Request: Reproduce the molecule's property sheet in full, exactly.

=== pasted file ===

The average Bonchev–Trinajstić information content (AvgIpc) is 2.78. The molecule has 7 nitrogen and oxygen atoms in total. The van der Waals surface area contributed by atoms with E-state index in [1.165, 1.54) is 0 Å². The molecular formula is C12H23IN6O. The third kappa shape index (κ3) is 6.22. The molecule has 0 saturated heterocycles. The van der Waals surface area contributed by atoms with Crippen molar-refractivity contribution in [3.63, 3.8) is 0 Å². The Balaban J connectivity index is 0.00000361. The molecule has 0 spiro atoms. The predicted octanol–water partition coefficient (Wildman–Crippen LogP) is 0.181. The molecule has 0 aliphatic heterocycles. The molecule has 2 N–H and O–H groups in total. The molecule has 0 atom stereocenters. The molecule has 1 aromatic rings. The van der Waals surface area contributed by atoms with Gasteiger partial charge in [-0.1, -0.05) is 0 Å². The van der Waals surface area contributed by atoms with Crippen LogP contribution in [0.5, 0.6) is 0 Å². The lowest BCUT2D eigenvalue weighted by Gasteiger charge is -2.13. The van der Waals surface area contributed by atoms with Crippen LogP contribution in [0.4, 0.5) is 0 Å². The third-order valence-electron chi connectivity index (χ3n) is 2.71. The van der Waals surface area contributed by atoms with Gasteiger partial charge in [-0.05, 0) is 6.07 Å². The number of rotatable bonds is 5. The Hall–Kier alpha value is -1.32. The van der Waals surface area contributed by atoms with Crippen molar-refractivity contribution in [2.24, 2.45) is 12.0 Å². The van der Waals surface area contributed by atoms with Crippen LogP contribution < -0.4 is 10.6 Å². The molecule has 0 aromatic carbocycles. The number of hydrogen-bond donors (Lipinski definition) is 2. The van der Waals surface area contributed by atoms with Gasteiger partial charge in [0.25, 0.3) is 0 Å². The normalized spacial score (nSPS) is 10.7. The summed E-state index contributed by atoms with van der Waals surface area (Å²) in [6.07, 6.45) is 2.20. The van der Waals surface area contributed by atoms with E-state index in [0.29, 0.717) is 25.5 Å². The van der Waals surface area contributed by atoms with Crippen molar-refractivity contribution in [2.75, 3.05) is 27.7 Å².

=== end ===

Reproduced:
The average Bonchev–Trinajstić information content (AvgIpc) is 2.78. The molecule has 7 nitrogen and oxygen atoms in total. The van der Waals surface area contributed by atoms with E-state index in [1.165, 1.54) is 0 Å². The molecular formula is C12H23IN6O. The third kappa shape index (κ3) is 6.22. The molecule has 0 saturated heterocycles. The van der Waals surface area contributed by atoms with Crippen molar-refractivity contribution in [3.63, 3.8) is 0 Å². The Balaban J connectivity index is 0.00000361. The molecule has 0 spiro atoms. The predicted octanol–water partition coefficient (Wildman–Crippen LogP) is 0.181. The molecule has 0 aliphatic heterocycles. The molecule has 2 N–H and O–H groups in total. The molecule has 0 atom stereocenters. The molecule has 1 aromatic rings. The van der Waals surface area contributed by atoms with Gasteiger partial charge in [-0.1, -0.05) is 0 Å². The van der Waals surface area contributed by atoms with Crippen LogP contribution in [0.5, 0.6) is 0 Å². The lowest BCUT2D eigenvalue weighted by Gasteiger charge is -2.13. The van der Waals surface area contributed by atoms with Crippen LogP contribution in [0.4, 0.5) is 0 Å². The third-order valence-electron chi connectivity index (χ3n) is 2.71. The van der Waals surface area contributed by atoms with Gasteiger partial charge in [-0.05, 0) is 6.07 Å². The number of rotatable bonds is 5. The Hall–Kier alpha value is -1.32. The van der Waals surface area contributed by atoms with Crippen molar-refractivity contribution in [2.24, 2.45) is 12.0 Å². The van der Waals surface area contributed by atoms with Crippen LogP contribution < -0.4 is 10.6 Å². The molecule has 0 aromatic carbocycles. The number of hydrogen-bond donors (Lipinski definition) is 2. The van der Waals surface area contributed by atoms with Gasteiger partial charge in [0.25, 0.3) is 0 Å². The normalized spacial score (nSPS) is 10.7. The summed E-state index contributed by atoms with van der Waals surface area (Å²) in [6.07, 6.45) is 2.20. The van der Waals surface area contributed by atoms with E-state index in [0.29, 0.717) is 25.5 Å². The van der Waals surface area contributed by atoms with Crippen molar-refractivity contribution in [2.75, 3.05) is 27.7 Å².